Advertisement

Britain's final days as a colonial power play out in 'The Last Post'

It’s no coincidence that several recent period dramas have included in their narratives Europe’s colonization of the Middle East, Africa or India.

Imperialism could equal the reckless redrawing of borders and servitude for the people of those regions, and those ugly truths were often left out of history books and historical dramas. Recent domestic tragedies, however, have compelled Western storytellers to explore the roots of terrorism — and the global conflicts that spawned such horror.

Advertisement

Season 2 of “The Crown” unpacked England’s role in the early stages of the Arab-Israeli conflict. “Indian Summers” intertwined its love stories with the decline of the British Empire and the rise of modern India in the 1930s. “Versailles” looked at the politics behind France’s 17th century conquest across Africa.

“The Last Post,” a six-episode series out Friday on Amazon Prime, focuses on the final days of Britain as a colonial power.

The BBC/Amazon Originals production opens in 1965, in Yemen’s port of Aden, where Britain’s Royal Military Police struggle to maintain a century’s worth of rule over an increasingly hostile population.

The show’s creator, Peter Moffat (HBO’s “The Night Of” and BBC’s “Criminal Justice”), based the series on his childhood memories of his family’s life on a military base in the region in the1960s. That experience surely lends to the authentic feel of the environs — rough, arid terrain that’s as beautiful as it is brutal — and the transplanted characters’ painful steps toward, or away from, assimilation.

Though gorgeously shot and replete with a who’s who cast culled from top-tier British television shows, the first three episodes available for review suffer when they step gingerly around colonial politics, appearing as uncomfortable as its mid-century characters are in exploring those messy intersections between peacekeeping and oppressive foreign occupation.

“The Last Post” follows freshly arrived newlywed Captain Joe Martin (Jeremy Neumark Jones) and his bride, Honor (Jessie Buckley) as they acclimate to life on the base, where other families of the Royal Police try their best to hold onto tradition in a very foreign place.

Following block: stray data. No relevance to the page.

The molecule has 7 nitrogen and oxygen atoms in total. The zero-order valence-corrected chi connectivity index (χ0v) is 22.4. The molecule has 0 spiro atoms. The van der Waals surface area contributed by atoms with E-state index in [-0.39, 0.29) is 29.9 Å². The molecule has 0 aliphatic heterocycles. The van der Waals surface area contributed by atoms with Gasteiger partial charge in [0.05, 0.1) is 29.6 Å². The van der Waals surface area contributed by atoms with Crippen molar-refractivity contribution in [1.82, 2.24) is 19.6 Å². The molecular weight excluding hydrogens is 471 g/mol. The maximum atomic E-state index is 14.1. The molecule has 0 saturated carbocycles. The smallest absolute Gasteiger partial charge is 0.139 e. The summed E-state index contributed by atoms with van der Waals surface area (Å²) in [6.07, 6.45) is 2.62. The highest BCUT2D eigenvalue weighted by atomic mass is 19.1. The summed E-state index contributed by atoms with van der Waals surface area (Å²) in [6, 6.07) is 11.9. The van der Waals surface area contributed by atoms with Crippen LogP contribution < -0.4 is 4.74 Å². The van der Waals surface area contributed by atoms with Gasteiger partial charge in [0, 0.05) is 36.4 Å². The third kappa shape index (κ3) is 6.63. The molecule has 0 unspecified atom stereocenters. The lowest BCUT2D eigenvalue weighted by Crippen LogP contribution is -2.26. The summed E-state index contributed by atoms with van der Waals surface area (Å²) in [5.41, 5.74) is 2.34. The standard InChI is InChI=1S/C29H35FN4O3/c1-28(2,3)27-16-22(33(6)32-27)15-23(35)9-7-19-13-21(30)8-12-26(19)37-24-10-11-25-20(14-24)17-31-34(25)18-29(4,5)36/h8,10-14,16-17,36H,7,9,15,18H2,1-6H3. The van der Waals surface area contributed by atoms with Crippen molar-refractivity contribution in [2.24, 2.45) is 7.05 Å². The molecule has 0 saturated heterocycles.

For example, Alison Laithwaite (Jessica Raine of “Call the Midwife”), becomes an old hand at slaying scorpions with one swift slap from a thick Vogue magazine. A young police officer teaches a local nanny the names of Santa’s reindeer. Scenes like these are wonderful examples of cultures colliding.

But not all is well on the base. Alison drinks too much and sleeps with men who are not her very serious, very dedicated husband Ed (Stephen Campbell Moore). Nanny Yusra Saeed (Ouidad Elma), who works for commander Harry Markham and his wife Mary (Ben Miles and Amanda Drew), has dark secrets that lead to an international incident.

“The Last Post” provides compelling human drama, especially in depicting life on the base. But it feels untethered from history, or perhaps context, without a larger commentary on how events back then got us to where we are today.

The show’s early episodes don’t try all that hard to explain the motives of the insurgency from the perspective of the locals. While it’s clear the story is being told through the eyes of the royal forces and their families, putting a human face on the other side would go a long way in lending this series more depth and background.

Instead, the desert militias behead and kidnap children and appear to suffer no personal or moral conflict. And in the souk, random swarthy men threaten British interlopers in scenes that recall stereotypes from the “Indiana Jones” series. It’s a glaring credibility gap compared with the other nuanced and layered interactions between the servicemen and their families.

The cynical American reporter Martha Franklin (Essie Davis) who follows the police on a mission is likely meant to be the bridge between the motives of royal forces and the Gulf fighters, but in the first half of the series, she serves more as a tantalizing vixen than a window into dueling narratives.

“The Last Post” is worth watching for its depiction of the era, or more specifically, the naive and arrogant idea that an oil-rich Middle East might easily fall into subservience of the crown.

Advertisement

‘The Last Post’

Where: Amazon Prime

When: Any time, starting Friday

Rating: TV-14 (may be unsuitable for children under the age of 14)

Advertisement
Advertisement